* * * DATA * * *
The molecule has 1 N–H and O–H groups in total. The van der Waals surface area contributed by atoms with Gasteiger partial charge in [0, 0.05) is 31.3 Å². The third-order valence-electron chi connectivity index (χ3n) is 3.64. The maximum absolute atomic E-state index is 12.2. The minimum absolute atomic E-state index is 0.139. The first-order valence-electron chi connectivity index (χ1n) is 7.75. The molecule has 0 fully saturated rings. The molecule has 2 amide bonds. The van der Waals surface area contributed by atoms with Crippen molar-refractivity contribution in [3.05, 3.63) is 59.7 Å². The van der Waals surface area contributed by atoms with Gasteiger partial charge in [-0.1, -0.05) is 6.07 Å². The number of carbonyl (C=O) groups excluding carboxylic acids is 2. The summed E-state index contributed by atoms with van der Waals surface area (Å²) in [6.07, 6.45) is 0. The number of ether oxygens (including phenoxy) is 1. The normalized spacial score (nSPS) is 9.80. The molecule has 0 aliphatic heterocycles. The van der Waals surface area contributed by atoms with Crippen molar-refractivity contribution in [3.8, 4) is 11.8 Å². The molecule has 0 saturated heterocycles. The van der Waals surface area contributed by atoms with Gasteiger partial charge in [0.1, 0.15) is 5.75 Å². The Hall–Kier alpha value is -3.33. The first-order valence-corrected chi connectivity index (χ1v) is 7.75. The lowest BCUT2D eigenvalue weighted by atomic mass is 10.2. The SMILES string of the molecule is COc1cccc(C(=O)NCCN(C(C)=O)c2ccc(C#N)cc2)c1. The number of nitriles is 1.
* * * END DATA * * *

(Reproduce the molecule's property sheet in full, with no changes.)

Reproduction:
The molecule has 1 N–H and O–H groups in total. The van der Waals surface area contributed by atoms with Gasteiger partial charge in [0, 0.05) is 31.3 Å². The third-order valence-electron chi connectivity index (χ3n) is 3.64. The maximum absolute atomic E-state index is 12.2. The minimum absolute atomic E-state index is 0.139. The first-order valence-electron chi connectivity index (χ1n) is 7.75. The molecule has 0 fully saturated rings. The molecule has 2 amide bonds. The van der Waals surface area contributed by atoms with Crippen molar-refractivity contribution in [3.05, 3.63) is 59.7 Å². The van der Waals surface area contributed by atoms with Gasteiger partial charge in [-0.1, -0.05) is 6.07 Å². The number of carbonyl (C=O) groups excluding carboxylic acids is 2. The summed E-state index contributed by atoms with van der Waals surface area (Å²) in [6.07, 6.45) is 0. The number of ether oxygens (including phenoxy) is 1. The normalized spacial score (nSPS) is 9.80. The molecule has 0 aliphatic heterocycles. The van der Waals surface area contributed by atoms with Crippen molar-refractivity contribution in [3.8, 4) is 11.8 Å². The molecule has 0 saturated heterocycles. The van der Waals surface area contributed by atoms with Gasteiger partial charge in [0.1, 0.15) is 5.75 Å². The Hall–Kier alpha value is -3.33. The first-order valence-corrected chi connectivity index (χ1v) is 7.75. The lowest BCUT2D eigenvalue weighted by atomic mass is 10.2. The SMILES string of the molecule is COc1cccc(C(=O)NCCN(C(C)=O)c2ccc(C#N)cc2)c1. The number of nitriles is 1.